The CU-Wind Symphony performs Joseph Schwantner’s “From a Dark Millenium” on the Pendulum New Music concert series.
In 1980, the Mid-American Conference Band Directors Association commissioned Pulitzer Prize winner Joseph Schwantner to write a follow-up work to his landmark ...and the mountains rising nowhere of 1977. The resulting work, From a Dark Millennium, received its premiere by the University of Northern Illinois Wind Ensemble in 1981. A re-working of a material from his chamber work, Music of Amber, this marked the only occasion in which Schwantner borrowed earlier material for a subsequent work. Both works draw inspiration from Schwantner’s poetry:
a play of shadows,
most ancient murmurings
from a dark millennium,
the trembling fragrance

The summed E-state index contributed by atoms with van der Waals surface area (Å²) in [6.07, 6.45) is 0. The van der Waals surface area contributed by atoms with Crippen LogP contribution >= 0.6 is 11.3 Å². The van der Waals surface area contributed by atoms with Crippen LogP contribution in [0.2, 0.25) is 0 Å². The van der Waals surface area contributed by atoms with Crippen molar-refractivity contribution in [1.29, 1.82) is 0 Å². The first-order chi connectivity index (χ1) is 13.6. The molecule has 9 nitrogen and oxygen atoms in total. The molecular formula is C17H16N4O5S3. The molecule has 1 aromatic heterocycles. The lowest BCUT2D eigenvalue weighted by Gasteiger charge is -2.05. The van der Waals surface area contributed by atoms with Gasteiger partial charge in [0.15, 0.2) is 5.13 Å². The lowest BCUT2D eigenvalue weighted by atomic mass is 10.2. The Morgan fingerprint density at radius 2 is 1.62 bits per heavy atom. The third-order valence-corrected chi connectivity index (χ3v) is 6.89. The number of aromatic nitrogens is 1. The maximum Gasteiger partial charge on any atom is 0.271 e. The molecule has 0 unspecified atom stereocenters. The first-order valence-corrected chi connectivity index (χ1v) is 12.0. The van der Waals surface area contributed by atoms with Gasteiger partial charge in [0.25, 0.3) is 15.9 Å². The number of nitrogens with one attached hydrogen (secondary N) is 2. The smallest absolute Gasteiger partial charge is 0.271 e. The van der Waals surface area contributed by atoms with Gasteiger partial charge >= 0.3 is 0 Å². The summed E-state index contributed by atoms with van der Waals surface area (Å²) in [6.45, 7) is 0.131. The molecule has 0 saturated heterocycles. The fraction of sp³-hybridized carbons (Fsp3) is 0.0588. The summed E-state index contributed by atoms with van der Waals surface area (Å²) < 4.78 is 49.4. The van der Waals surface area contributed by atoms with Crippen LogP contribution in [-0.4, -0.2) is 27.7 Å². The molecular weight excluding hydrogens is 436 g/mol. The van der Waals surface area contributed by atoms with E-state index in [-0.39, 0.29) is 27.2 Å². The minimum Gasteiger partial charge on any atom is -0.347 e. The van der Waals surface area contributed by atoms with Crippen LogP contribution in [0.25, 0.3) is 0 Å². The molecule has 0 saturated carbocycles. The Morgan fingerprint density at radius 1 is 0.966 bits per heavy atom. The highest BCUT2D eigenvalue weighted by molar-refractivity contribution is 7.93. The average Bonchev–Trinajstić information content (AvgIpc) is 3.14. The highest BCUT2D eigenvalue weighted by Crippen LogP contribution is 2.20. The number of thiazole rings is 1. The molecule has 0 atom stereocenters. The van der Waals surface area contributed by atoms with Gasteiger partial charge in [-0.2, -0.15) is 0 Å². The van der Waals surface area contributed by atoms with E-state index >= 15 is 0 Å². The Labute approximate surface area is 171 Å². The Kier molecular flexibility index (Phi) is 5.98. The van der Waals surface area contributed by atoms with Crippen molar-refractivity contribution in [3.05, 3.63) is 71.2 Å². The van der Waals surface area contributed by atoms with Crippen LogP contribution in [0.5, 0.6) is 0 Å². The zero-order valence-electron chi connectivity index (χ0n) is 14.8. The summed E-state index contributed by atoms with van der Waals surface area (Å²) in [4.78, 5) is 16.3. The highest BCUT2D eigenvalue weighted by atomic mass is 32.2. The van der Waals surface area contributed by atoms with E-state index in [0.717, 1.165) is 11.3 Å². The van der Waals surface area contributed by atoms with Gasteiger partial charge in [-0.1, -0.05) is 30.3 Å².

of the music of amber…
From a Dark Millennium has come to be seen as the second movement in a trilogy of sorts for wind ensemble including …and the mountains rising nowhere (1977), and In evening’s stillness… (1996) – bookends to From a Dark Millennium (1981). Although Schwantner does not consider From a Dark Millennium to be programmatic, he does admit that, “the mysterious and shadowy atmosphere ... springs from images drawn from a brief original poem that forms the poetic backdrop for the work. The poem helped to stimulate, provoke, and enhance the flow of my musical ideas.”
As a composition, From a Dark Millennium is a model of economy, spun out from the material heard in the first measure: a re-ordered “octatonic scale” [F, F#, Ab, A, B, C, D, Eb] -- a scale that ascends by alternating half-steps and whole-steps. The work features several of Schwantner’s “hallmark techniques,” the most apparent of which are a prominent, almost solisitc piano, and several large-scale percussion parts.
- Program Note from State University of New York, Potsdam, Crane Wind Ensemble concert program, 14 February 2018